Data management and storage

The role of the database system on supply chain control

Currently, Vietnam has not a database system that focuses on imported timber and exported timber. There is no mechanism for timely detection, especially in circulation control. Therefore, the database system of supply chain control will help management agencies:

  • Timely detect the abnormalities in the supply chain control, easily finding, processing, extracting data, especially those who repeat the violations have not been discovered to handle in accordance with the law;
  • Providing periodic reports on supply chain control of organizations, and creating thematic reports serving the direction, administration, reporting on key points, forest fires, deforestation, illegal trade in and transporting forest products, illegal forest exploitation … according to each specific time frame.
  • Significant evidence to evaluate and classify organizations, timely detect the violations of organizations to divide into the risk group.

Subjects exploiting and using the database system including

  • About 600 local Forest Protection Department, provincial Forest Protection Department, and Central Forest Protection Department
  • Enterprises harvesting, processing, and trading timber

VNTLAS databases

The VNTLAS includes three centralized databases and associated management information systems:

  1. The database on violations of the Law on Forest Protection and Development, managed by the Central FPD;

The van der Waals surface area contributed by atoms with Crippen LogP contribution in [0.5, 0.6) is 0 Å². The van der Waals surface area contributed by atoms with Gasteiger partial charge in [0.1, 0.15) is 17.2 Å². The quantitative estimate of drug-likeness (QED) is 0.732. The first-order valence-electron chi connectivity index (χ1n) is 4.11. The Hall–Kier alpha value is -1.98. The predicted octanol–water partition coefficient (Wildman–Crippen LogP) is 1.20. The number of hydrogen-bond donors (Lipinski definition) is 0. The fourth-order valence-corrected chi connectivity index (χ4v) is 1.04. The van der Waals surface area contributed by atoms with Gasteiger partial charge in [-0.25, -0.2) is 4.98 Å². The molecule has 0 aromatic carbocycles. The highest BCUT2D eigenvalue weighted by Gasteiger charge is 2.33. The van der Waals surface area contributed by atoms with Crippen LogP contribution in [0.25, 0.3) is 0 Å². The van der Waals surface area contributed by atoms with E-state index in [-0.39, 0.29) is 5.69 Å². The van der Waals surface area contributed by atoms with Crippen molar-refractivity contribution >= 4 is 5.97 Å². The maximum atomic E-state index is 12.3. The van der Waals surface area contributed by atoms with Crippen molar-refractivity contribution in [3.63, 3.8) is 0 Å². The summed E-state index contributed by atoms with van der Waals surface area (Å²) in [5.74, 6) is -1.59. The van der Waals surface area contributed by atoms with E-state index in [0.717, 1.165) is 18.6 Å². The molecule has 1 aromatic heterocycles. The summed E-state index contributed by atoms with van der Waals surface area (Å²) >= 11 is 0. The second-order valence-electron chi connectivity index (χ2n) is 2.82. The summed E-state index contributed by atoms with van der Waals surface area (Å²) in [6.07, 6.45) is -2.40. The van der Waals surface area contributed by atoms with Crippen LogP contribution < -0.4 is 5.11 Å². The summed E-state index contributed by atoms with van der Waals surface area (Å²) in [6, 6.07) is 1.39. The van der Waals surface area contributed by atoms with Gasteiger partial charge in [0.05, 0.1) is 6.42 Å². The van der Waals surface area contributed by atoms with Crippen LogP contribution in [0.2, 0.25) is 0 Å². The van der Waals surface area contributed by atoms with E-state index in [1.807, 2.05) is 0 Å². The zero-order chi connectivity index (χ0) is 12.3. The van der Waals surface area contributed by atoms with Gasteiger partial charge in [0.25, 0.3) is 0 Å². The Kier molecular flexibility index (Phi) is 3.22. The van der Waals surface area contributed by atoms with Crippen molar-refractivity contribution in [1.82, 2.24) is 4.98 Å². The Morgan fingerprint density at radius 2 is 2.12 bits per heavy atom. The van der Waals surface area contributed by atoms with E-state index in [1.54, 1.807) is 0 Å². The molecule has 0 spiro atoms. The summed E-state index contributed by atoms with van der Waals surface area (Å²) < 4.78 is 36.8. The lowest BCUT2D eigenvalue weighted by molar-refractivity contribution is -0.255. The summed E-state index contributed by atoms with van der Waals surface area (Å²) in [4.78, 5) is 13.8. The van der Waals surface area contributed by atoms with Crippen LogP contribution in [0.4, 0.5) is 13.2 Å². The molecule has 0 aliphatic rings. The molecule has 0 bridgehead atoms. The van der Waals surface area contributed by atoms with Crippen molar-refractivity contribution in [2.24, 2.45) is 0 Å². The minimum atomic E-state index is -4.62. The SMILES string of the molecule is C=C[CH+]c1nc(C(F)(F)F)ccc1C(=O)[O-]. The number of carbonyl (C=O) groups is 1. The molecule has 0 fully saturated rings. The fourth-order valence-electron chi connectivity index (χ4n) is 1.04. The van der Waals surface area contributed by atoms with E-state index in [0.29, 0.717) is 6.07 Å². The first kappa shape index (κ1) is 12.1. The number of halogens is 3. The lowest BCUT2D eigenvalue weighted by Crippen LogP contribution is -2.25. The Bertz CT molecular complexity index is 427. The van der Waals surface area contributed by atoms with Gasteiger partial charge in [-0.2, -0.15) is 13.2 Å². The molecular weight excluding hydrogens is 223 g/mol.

2. The OCS Database, managed by the Central FPD; and
  3. The FLEGT Licensing Database, managed by the Licensing Authority.

Additionally, the VNTLAS includes other local level databases including:

  1. The database on Violations of the Law on Forest Protection and Development, managed by the local FPD;
  2. The databases on violations managed at local level by other verification entities
    involved in the implementation of the VNTLAS

Data management and storage responsibilities

The data management responsibilities are described according to the numbering on Figure 6 of this Annex V

1. Responsibilities of Organisations and Households

[A] All Organisations and Households are responsible for the development and storage of static and dynamic verifiers as specified in Annex II. Documents in the Timber Product Dossier, including packing lists, sales invoices and other verifiers, are required to be kept for a period of 5 years.

[B] All Organisations in the VNTLAS supply chain are responsible for regular supply chain declaration and reporting to the Provincial FPD as described in Section 6.4 of this Annex V.

[C] All Organisations in the VNTLAS supply chain are responsible for submitting information through self-assessment as a part of the OCS.

[D] All exporters are responsible for providing the Licensing Authority with documents required in the Timber Export Dossier, as described in Section 7 of this Annex V, and information required on the application form for FLEGT Licensing (for EU market), as described in Section 8 of this Annex V and in Annex IV of this Agreement.